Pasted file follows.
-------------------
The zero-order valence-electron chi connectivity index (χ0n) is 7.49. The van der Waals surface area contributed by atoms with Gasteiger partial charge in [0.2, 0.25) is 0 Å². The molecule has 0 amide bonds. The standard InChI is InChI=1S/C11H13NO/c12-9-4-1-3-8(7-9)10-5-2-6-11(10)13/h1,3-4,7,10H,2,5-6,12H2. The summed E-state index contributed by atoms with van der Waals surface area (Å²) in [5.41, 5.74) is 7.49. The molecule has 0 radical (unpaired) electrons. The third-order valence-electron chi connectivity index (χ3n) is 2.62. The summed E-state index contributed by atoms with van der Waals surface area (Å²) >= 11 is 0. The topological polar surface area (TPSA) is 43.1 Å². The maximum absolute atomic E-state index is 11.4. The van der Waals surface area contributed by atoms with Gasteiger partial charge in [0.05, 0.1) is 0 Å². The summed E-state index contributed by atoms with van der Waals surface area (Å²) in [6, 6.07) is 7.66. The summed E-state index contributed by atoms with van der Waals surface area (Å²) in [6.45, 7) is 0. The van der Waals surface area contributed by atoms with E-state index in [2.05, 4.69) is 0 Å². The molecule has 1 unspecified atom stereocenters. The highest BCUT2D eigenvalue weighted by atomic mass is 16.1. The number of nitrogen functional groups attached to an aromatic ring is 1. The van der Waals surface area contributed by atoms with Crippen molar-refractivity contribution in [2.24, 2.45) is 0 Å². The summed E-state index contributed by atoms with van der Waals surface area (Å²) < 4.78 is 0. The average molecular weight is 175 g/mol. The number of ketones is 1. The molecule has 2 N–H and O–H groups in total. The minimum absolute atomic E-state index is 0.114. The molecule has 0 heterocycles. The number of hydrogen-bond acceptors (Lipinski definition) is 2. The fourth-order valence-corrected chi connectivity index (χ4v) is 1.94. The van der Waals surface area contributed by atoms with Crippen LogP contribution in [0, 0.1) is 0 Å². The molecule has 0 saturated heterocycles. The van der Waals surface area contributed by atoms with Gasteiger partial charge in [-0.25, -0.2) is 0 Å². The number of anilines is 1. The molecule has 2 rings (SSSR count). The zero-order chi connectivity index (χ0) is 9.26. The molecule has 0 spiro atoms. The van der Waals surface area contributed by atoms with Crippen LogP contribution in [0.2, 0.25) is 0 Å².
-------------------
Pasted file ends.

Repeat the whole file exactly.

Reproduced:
The zero-order valence-electron chi connectivity index (χ0n) is 7.49. The van der Waals surface area contributed by atoms with Gasteiger partial charge in [0.2, 0.25) is 0 Å². The molecule has 0 amide bonds. The standard InChI is InChI=1S/C11H13NO/c12-9-4-1-3-8(7-9)10-5-2-6-11(10)13/h1,3-4,7,10H,2,5-6,12H2. The summed E-state index contributed by atoms with van der Waals surface area (Å²) in [5.41, 5.74) is 7.49. The molecule has 0 radical (unpaired) electrons. The third-order valence-electron chi connectivity index (χ3n) is 2.62. The summed E-state index contributed by atoms with van der Waals surface area (Å²) >= 11 is 0. The topological polar surface area (TPSA) is 43.1 Å². The maximum absolute atomic E-state index is 11.4. The van der Waals surface area contributed by atoms with Gasteiger partial charge in [0.05, 0.1) is 0 Å². The summed E-state index contributed by atoms with van der Waals surface area (Å²) in [6, 6.07) is 7.66. The summed E-state index contributed by atoms with van der Waals surface area (Å²) in [6.45, 7) is 0. The van der Waals surface area contributed by atoms with E-state index in [2.05, 4.69) is 0 Å². The molecule has 1 unspecified atom stereocenters. The highest BCUT2D eigenvalue weighted by atomic mass is 16.1. The number of nitrogen functional groups attached to an aromatic ring is 1. The van der Waals surface area contributed by atoms with Crippen molar-refractivity contribution in [2.24, 2.45) is 0 Å². The summed E-state index contributed by atoms with van der Waals surface area (Å²) < 4.78 is 0. The average molecular weight is 175 g/mol. The number of ketones is 1. The molecule has 2 N–H and O–H groups in total. The minimum absolute atomic E-state index is 0.114. The molecule has 0 heterocycles. The number of hydrogen-bond acceptors (Lipinski definition) is 2. The fourth-order valence-corrected chi connectivity index (χ4v) is 1.94. The van der Waals surface area contributed by atoms with Crippen LogP contribution in [0, 0.1) is 0 Å². The molecule has 0 saturated heterocycles. The van der Waals surface area contributed by atoms with Gasteiger partial charge in [-0.25, -0.2) is 0 Å². The number of anilines is 1. The molecule has 2 rings (SSSR count). The zero-order chi connectivity index (χ0) is 9.26. The molecule has 0 spiro atoms. The van der Waals surface area contributed by atoms with Crippen LogP contribution in [0.2, 0.25) is 0 Å².